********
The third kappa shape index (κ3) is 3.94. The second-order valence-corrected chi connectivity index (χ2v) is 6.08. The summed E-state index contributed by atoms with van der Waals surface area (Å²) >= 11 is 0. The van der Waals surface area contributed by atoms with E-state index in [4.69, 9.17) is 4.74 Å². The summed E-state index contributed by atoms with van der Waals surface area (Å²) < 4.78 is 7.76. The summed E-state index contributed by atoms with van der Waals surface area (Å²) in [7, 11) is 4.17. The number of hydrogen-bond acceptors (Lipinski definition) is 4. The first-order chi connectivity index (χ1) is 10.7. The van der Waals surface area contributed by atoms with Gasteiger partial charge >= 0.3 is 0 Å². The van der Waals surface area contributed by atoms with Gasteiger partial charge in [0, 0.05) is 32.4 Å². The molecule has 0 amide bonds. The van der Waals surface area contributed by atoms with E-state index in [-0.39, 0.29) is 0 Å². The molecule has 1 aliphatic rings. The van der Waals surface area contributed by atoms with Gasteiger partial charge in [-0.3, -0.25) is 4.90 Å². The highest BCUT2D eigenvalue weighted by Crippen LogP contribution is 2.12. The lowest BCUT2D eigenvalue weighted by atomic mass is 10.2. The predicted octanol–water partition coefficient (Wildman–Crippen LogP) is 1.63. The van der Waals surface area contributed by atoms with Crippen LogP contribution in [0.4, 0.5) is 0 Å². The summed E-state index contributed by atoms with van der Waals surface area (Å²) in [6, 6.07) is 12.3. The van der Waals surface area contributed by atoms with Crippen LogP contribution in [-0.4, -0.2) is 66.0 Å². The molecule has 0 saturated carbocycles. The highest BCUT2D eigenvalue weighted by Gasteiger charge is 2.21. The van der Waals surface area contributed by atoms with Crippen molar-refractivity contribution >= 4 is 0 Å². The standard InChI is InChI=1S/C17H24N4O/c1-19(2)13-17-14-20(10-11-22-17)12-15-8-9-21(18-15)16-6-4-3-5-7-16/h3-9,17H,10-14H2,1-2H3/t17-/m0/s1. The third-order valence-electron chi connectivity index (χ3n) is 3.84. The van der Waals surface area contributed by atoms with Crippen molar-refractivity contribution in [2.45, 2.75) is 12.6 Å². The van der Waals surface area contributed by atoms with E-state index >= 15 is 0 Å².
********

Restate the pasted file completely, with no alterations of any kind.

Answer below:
The third kappa shape index (κ3) is 3.94. The second-order valence-corrected chi connectivity index (χ2v) is 6.08. The summed E-state index contributed by atoms with van der Waals surface area (Å²) >= 11 is 0. The van der Waals surface area contributed by atoms with E-state index in [4.69, 9.17) is 4.74 Å². The summed E-state index contributed by atoms with van der Waals surface area (Å²) < 4.78 is 7.76. The summed E-state index contributed by atoms with van der Waals surface area (Å²) in [7, 11) is 4.17. The number of hydrogen-bond acceptors (Lipinski definition) is 4. The first-order chi connectivity index (χ1) is 10.7. The van der Waals surface area contributed by atoms with Gasteiger partial charge >= 0.3 is 0 Å². The van der Waals surface area contributed by atoms with Gasteiger partial charge in [0, 0.05) is 32.4 Å². The molecule has 0 amide bonds. The van der Waals surface area contributed by atoms with E-state index in [-0.39, 0.29) is 0 Å². The molecule has 1 aliphatic rings. The van der Waals surface area contributed by atoms with Gasteiger partial charge in [-0.3, -0.25) is 4.90 Å². The highest BCUT2D eigenvalue weighted by Crippen LogP contribution is 2.12. The lowest BCUT2D eigenvalue weighted by atomic mass is 10.2. The predicted octanol–water partition coefficient (Wildman–Crippen LogP) is 1.63. The van der Waals surface area contributed by atoms with Crippen LogP contribution in [0.4, 0.5) is 0 Å². The summed E-state index contributed by atoms with van der Waals surface area (Å²) in [6, 6.07) is 12.3. The van der Waals surface area contributed by atoms with Crippen LogP contribution in [-0.4, -0.2) is 66.0 Å². The molecule has 0 saturated carbocycles. The highest BCUT2D eigenvalue weighted by Gasteiger charge is 2.21. The van der Waals surface area contributed by atoms with Crippen molar-refractivity contribution >= 4 is 0 Å². The standard InChI is InChI=1S/C17H24N4O/c1-19(2)13-17-14-20(10-11-22-17)12-15-8-9-21(18-15)16-6-4-3-5-7-16/h3-9,17H,10-14H2,1-2H3/t17-/m0/s1. The third-order valence-electron chi connectivity index (χ3n) is 3.84. The van der Waals surface area contributed by atoms with Crippen molar-refractivity contribution in [2.45, 2.75) is 12.6 Å². The van der Waals surface area contributed by atoms with E-state index >= 15 is 0 Å².